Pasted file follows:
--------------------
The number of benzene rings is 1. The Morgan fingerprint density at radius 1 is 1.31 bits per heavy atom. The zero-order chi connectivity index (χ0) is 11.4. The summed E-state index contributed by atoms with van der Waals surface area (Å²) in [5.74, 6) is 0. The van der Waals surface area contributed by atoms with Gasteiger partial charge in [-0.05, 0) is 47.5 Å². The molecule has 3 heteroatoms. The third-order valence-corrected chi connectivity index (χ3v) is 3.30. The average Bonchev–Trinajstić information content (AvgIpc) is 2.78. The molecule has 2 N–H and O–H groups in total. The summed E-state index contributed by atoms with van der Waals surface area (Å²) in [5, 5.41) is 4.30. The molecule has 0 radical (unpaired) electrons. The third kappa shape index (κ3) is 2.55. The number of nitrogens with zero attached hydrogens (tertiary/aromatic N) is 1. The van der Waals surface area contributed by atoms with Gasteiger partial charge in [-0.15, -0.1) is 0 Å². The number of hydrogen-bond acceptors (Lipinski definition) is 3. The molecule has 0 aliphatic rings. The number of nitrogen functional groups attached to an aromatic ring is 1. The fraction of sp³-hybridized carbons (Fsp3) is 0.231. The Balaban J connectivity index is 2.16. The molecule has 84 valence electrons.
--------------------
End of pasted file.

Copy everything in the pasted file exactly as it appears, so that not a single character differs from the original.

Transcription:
The number of benzene rings is 1. The Morgan fingerprint density at radius 1 is 1.31 bits per heavy atom. The zero-order chi connectivity index (χ0) is 11.4. The summed E-state index contributed by atoms with van der Waals surface area (Å²) in [5.74, 6) is 0. The van der Waals surface area contributed by atoms with Gasteiger partial charge in [-0.05, 0) is 47.5 Å². The molecule has 3 heteroatoms. The third-order valence-corrected chi connectivity index (χ3v) is 3.30. The average Bonchev–Trinajstić information content (AvgIpc) is 2.78. The molecule has 2 N–H and O–H groups in total. The summed E-state index contributed by atoms with van der Waals surface area (Å²) in [5, 5.41) is 4.30. The molecule has 0 radical (unpaired) electrons. The third kappa shape index (κ3) is 2.55. The number of nitrogens with zero attached hydrogens (tertiary/aromatic N) is 1. The van der Waals surface area contributed by atoms with Gasteiger partial charge in [-0.15, -0.1) is 0 Å². The number of hydrogen-bond acceptors (Lipinski definition) is 3. The molecule has 0 aliphatic rings. The number of nitrogen functional groups attached to an aromatic ring is 1. The fraction of sp³-hybridized carbons (Fsp3) is 0.231. The Balaban J connectivity index is 2.16. The molecule has 84 valence electrons.